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RBI invites fintech for live testing of cross-border payments

(ATF) India’s central bank, the Reserve Bank of India (RBI) has announced cross-border payments as the next theme for its effort to promote innovation and financial inclusion.

As part of what it has dubbed the second cohort of a regulatory sandbox, the RBI invited banks, fintech and technology companies to collaborate and run experimental pilots under its supervision, so that the central bank can determine the efficacy of mass-market payment applications.

A regulatory sandbox is defined by the RBI as a framework to allow small scale, live testing of innovations by private firms in a controlled environment – generally operating under a special exemption, allowance, or other limited, time-bound exception – under the regulator’s supervision.

The RBI’s first cohort was based on retail payments, and two offline payment approaches – ‘eRupaya’ and ‘Payse’ – were selected to push digital payments in rural areas.

For the third cohort under the regulatory sandbox initiative, the central bank said that it will focus on lending for small and medium enterprises (SMEs).

Fostering innovation

The objective is to foster responsible innovation in financial services, promote efficiency and bring benefits to consumers, the RBI said.

The experiments may run for varying time periods but should ordinarily be completed within six months, the RBI added.

“We welcome the announcement, which is an encouraging development for cross-border payments in India,” Akash Sinha, founder of Cashfree, a Bengaluru-based fintech which helps Indian businesses make and collect payments, told Asia Times Financial.

“With the cross-border payments space emerging rapidly in the country, there is a need to introduce innovation and technology and make it more process friendly.”

Industry sources say while technology is already applied extensively in the cross-border payments space globally, it still involves a fair number of manual operations like risk and velocity assessment, foreign exchange conversion, and checking of credentials for transactions.

This not only takes time but also increases costs. “Innovation is direly needed to make these processes easier and scalable,” says Sinha.

Simplification of cross-border payments is needed, the RBI said, as India happens to be the largest global recipient of inbound remittances.

In 2019, India received $83 billion of inbound remittances, accounting for 15% of global share. Despite the pandemic, another $27.4 billion flowed in during the first half year of this year.

“The cohort is expected to spur innovations capable of recasting the cross-border payments landscape by leveraging new technologies to meet the needs of a low cost, secure, convenient and transparent system in a faster manner,” the RBI said.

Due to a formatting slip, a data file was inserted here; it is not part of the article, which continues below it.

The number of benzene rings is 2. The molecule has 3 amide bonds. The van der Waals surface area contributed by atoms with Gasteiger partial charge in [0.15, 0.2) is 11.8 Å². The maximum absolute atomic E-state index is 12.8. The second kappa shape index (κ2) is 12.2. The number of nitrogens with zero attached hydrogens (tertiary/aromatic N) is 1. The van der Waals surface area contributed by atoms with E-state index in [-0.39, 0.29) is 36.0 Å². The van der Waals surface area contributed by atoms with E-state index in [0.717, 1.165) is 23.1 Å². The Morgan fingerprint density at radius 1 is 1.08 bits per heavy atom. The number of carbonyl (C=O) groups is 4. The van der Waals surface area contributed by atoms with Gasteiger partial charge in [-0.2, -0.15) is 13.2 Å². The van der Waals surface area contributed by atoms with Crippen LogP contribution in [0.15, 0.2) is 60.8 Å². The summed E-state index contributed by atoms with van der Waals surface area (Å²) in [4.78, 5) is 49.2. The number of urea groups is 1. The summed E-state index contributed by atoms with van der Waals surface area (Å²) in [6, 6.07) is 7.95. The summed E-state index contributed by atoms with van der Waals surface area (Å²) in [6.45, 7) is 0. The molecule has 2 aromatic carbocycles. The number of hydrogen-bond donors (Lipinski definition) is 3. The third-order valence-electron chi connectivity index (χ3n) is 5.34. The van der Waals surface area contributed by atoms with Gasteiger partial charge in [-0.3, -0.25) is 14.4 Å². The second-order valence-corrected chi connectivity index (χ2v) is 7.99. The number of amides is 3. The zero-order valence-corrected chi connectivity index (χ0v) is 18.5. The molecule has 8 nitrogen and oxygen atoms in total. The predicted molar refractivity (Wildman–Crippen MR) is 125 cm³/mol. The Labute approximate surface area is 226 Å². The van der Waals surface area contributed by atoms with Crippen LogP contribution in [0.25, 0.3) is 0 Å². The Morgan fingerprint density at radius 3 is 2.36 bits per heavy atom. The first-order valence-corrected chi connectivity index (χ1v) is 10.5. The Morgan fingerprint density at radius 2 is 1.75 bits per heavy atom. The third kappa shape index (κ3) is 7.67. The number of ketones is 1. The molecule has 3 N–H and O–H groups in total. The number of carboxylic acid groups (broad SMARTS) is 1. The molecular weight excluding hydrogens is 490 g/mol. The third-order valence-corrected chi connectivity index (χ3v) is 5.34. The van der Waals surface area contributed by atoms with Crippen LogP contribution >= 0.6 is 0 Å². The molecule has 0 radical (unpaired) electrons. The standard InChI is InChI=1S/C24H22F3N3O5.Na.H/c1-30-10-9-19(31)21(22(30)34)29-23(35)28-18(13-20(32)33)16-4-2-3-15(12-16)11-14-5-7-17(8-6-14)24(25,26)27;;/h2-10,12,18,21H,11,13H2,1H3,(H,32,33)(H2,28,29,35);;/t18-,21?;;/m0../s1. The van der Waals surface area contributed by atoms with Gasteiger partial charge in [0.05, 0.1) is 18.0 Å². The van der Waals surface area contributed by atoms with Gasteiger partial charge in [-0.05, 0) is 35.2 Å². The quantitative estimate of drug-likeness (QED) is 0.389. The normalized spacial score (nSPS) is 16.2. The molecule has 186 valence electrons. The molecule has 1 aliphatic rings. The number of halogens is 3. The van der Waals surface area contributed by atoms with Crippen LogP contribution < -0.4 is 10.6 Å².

The first selected entities will be told to focus on financial inclusion, payments and lending, wealth management services, digital identification services, smart contracts, and cyber security products.

Too many rules

“The announcement is also a signal the RBI is willing to consider relaxation of the myriad rules that currently regulate cross-border payments,” Ashwath Rau, a senior partner at AZB Partners, a legal consultancy firm that also specializes in new payments systems, told ATF.

He adds that because of complicated regulations, the space has not attracted the fintech sector’s keen interest yet.

“Being technology players, not many are willing to suffer the burden of the regulations. So, existing players prefer to operate in the personal remittances space only,” he says.

The RBI, it appears, is aware of the lack of fintech interest.

For cross-border payment live testing the central bank has widened the eligibility criteria by fixing the net worth criteria of a participant to under $14,000, as well as including partnership firms and Limited Liability Partnerships (LLPs) to test their use cases and its deployment in the market.

“Fintech players play an important role for reaching cross-border transactions to smaller businesses, but today they are stymied by regulations. The hope is, following the experiments the RBI will relax the rules to allow fintechs to play a larger role,” says Rau.

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Indrajit Basu

Indrajit Basu is an India-based correspondent for Asia Financial and wears two hats: journalist and researcher (equity). Before joining AF he reported on business, finance, technology, wealth management, and current affairs for China Daily, SCMP, UPI, India Today Group, Indian Express Group, and many more. He is also an award-winning researcher. If he didn't have to pay bills, he would be a wanderer.


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